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tanzoak
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Re: East Dallas: Ross Avenue Corridor

Postby tanzoak » 21 Feb 2018 22:57

Matt777 wrote:Plain beige EIFS stick built apartment in Dallas. Groundbreaking.


Ross Ave isn't Uptown. To get high-end construction and design, you have to be able to fetch high-end prices, and you're just not going to get that here. It's either the unexciting midrise that will bring 600 more people and their vitality to the area, or this much worse-looking building with a design that belongs in a decrepit suburb.

Image

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Tivo_Kenevil
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Re: East Dallas: Ross Avenue Corridor

Postby Tivo_Kenevil » 21 Feb 2018 23:09

^^ Don't forget about the big nasty parking lots owned by the theological school that no one uses..ever..

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Matt777
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Re: East Dallas: Ross Avenue Corridor

Postby Matt777 » 21 Feb 2018 23:10

tanzoak wrote:
Matt777 wrote:Plain beige EIFS stick built apartment in Dallas. Groundbreaking.


Ross Ave isn't Uptown. To get high-end construction and design, you have to be able to fetch high-end prices, and you're just not going to get that here. It's either the unexciting midrise that will bring 600 more people and their vitality to the area, or this much worse-looking building with a design that belongs in a decrepit suburb.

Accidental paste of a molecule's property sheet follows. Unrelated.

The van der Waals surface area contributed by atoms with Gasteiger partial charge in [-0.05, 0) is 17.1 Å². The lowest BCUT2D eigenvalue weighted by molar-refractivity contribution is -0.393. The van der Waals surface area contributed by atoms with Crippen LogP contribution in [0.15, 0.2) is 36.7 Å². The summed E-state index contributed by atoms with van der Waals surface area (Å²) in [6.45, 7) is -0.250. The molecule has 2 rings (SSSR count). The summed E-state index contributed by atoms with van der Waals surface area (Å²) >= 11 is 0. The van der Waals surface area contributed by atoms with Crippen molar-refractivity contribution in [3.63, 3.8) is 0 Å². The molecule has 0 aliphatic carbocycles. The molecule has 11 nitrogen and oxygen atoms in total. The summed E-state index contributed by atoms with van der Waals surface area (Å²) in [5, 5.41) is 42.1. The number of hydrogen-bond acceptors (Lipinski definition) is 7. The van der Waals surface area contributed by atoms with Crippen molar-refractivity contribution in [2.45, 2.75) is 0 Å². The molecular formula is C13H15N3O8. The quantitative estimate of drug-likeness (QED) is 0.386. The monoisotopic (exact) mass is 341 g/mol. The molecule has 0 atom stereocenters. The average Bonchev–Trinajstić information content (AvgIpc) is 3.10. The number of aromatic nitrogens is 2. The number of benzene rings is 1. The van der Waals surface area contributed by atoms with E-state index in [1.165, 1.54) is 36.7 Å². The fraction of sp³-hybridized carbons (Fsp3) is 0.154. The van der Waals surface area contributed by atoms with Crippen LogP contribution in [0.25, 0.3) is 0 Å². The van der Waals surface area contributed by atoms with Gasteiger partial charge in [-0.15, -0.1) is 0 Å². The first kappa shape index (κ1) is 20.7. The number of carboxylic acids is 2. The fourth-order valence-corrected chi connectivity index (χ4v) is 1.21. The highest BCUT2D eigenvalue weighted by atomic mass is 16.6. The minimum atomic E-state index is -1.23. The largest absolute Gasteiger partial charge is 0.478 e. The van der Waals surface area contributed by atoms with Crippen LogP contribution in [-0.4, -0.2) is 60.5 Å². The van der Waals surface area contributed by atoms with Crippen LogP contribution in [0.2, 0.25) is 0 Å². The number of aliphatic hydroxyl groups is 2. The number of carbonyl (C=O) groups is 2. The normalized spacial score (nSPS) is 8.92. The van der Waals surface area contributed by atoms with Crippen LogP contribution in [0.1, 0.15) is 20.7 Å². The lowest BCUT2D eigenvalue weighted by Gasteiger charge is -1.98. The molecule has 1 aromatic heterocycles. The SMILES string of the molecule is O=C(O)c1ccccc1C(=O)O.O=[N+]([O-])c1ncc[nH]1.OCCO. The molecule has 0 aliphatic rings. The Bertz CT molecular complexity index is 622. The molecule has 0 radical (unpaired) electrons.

Image


I've traveled a lot around the US and seen many up and coming areas in other thriving cities that still get more interesting midrise architecture than this. And I'm not buying your assertion that these are going to be cheaper than other central Dallas apartments. Modera Hall Street, right down the street, starts at $1275 for a studio and $1355 for a small 1 bedroom, $2080 for a 2 bedroom. This is just lazy developers who know that nobody in Dallas is going to enforce any architectural guidelines, and the general population is indifferent. They love it because it increases their profit margin. Good design doesn't have to be expensive, by the way.

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Thymant
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Re: East Dallas: Ross Avenue Corridor

Postby Thymant » 22 Feb 2018 00:03

Matt777 wrote:
tanzoak wrote:
Matt777 wrote:Plain beige EIFS stick built apartment in Dallas. Groundbreaking.


Ross Ave isn't Uptown. To get high-end construction and design, you have to be able to fetch high-end prices, and you're just not going to get that here. It's either the unexciting midrise that will bring 600 more people and their vitality to the area, or this much worse-looking building with a design that belongs in a decrepit suburb.


I've traveled a lot around the US and seen many up and coming areas in other thriving cities that still get more interesting midrise architecture than this. And I'm not buying your assertion that these are going to be cheaper than other central Dallas apartments. Modera Hall Street, right down the street, starts at $1275 for a studio and $1355 for a small 1 bedroom, $2080 for a 2 bedroom. This is just lazy developers who know that nobody in Dallas is going to enforce any architectural guidelines, and the general population is indifferent. They love it because it increases their profit margin. Good design doesn't have to be expensive, by the way.